After 15 NFL seasons, Patriots safety Rodney Harrison announced his retirement in June. Voted the "dirtiest player in the NFL" in several player polls, Harrison, 36, played nine years with the Chargers before heading to New England. He spent the past six seasons with the Pats, leading New England in tackles in his first two seasons, and helping the team win back-to-back Super Bowls. With 30.5 career sacks and 34 interceptions, Harrison retires as the only NFL player with at least 30 of each defensive statistic. And to top it off, his 907 solo tackles leads all defensive backs.
Sakic announced his retirement in the same room of a Denver hotel where John Elway did. Only fitting, since both were icons in the Mile High City. A 20-year veteran, Sakic wore the captain's "C" for 16 straight seasons and guided the Colorado Avalanche to Stanley Cup titles in 1996 and 2001, won league MVP honors in 2001, was a 13-time All-Star and led Canada to an Olympic gold medal in 2002.
A top power forward for 21 seasons, Shanahan scored 656 goals, good for 11th all time, and retired as the only player in NHL history to reach the 600 mark while amassing 2,000 penalty minutes. Rugged but cerebral, he was an eight-time All-Star who skated for the Devils (twice), Blues, Whalers, Rangers, and Red Wings, with whom he won three Stanley Cups. His most significant contribution to hockey was during the 2004-05 lockout when he convened and spearheaded a conference of players, coaches, GMs, owners, agents and TV executives that helped create the "New NHL" of more penalty calls, the shootout, the two-line pass, and other offense-oriented rules changes as well as a competition committee that included active players.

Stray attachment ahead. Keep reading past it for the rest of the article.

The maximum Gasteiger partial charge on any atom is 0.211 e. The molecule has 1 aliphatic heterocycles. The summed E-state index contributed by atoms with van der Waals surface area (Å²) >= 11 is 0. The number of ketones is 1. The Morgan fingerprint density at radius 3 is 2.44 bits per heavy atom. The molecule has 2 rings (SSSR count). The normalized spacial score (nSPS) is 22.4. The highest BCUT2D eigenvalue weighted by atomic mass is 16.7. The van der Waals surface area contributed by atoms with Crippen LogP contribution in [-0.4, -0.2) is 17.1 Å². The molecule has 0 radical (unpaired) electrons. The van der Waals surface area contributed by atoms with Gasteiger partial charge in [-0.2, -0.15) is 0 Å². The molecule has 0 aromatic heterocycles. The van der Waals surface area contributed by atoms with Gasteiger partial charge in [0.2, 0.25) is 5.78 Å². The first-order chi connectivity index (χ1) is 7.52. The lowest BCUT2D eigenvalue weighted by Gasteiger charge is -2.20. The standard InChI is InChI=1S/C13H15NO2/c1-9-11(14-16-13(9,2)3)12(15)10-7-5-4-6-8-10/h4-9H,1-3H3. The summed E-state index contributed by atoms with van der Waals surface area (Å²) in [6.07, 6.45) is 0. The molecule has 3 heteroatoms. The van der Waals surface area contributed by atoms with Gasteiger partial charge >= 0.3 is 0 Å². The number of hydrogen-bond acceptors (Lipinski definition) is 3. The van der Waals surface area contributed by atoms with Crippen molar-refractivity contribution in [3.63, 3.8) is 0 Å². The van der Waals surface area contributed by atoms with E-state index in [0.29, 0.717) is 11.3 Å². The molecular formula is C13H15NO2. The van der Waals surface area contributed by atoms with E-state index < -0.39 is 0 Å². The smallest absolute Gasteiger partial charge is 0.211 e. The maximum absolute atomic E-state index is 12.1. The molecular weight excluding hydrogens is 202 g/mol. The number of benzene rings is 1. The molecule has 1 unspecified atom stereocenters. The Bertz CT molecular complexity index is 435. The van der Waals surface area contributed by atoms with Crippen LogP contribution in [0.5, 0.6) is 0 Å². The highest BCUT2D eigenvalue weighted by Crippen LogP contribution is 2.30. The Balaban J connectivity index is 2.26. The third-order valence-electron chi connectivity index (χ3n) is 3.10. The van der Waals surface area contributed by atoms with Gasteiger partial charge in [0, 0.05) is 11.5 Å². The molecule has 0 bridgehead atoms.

Vince Vaughn was right: Jeremy Roenick was good. Over the course of a 20-year NHL career, which officially ended Aug. 6, Roenick became one of just four Americans to score at least 500 goals (513). And though he never won a Cup, he was money in the playoffs. His six Game 7 goals are tied for second all-time. Despite that offensive prowess, it's debatable whether he'll be better remembered for his dedication and soft hands or his quick wit. No hockey player has ever been a better quote or more comfortable in front of the camera. The only question now is who scoops him up first: the Hall of Fame...or Hollywood?
Flyers defenseman and captain Derian Hatcher retired following knee replacement surgery on June 1. Although his playing years are over, Hatcher will not leave Philadelphia just yet; he joined the Flyers' staff as the player development coach. In 16 years and 1,045 NHL games, Hatcher netted 80 goals and totaled 331 points for the Minnesota North Stars, Dallas Stars, Detroit Red Wings and Philadelphia Flyers. He also scored 33 points in 133 career NHL playoff games, and is the only American-born player to captain a Stanley Cup-winning team, which he did in 1999 with the Dallas Stars. <br><br>Who would you add to the list. Send comments to email@example.com.
The three-time WNBA MVP and three-time Olympic gold medalist was waived by the Seattle Storm in February 2009, just one day before her 2009 contract would have become guaranteed.
One of the cornerstones of the WNBA since its founding in 1997, Lisa Leslie retired after the 2009 season. A three-time WNBA MVP and four-time Olympic gold medalist, Leslie helped guide the LA Sparks to WNBA championships in 2001 and 2002.
Former super-middleweight champion Joe Calzaghe wrapped up his 16-year pro career with a win over Roy Jones, Jr. The Welshman held the WBO super middleweight world title for more than 10 years, unified the title in 2007, and retired with a record of 46-0.
Though Bellotti will still have a hand in Oregon's football affairs as the school's athletic director, his head coaching tenure came to end on March 13. Many assumed Bellotti would coach one more season, but the 58-year-old went out on top, leading his Ducks to a Holiday Bowl win over Oklahoma State and a top 10 finish in his final season at the helm. In his 14 years as head coach, Bellotti amassed a 116-55 record and 12 bowl appearances.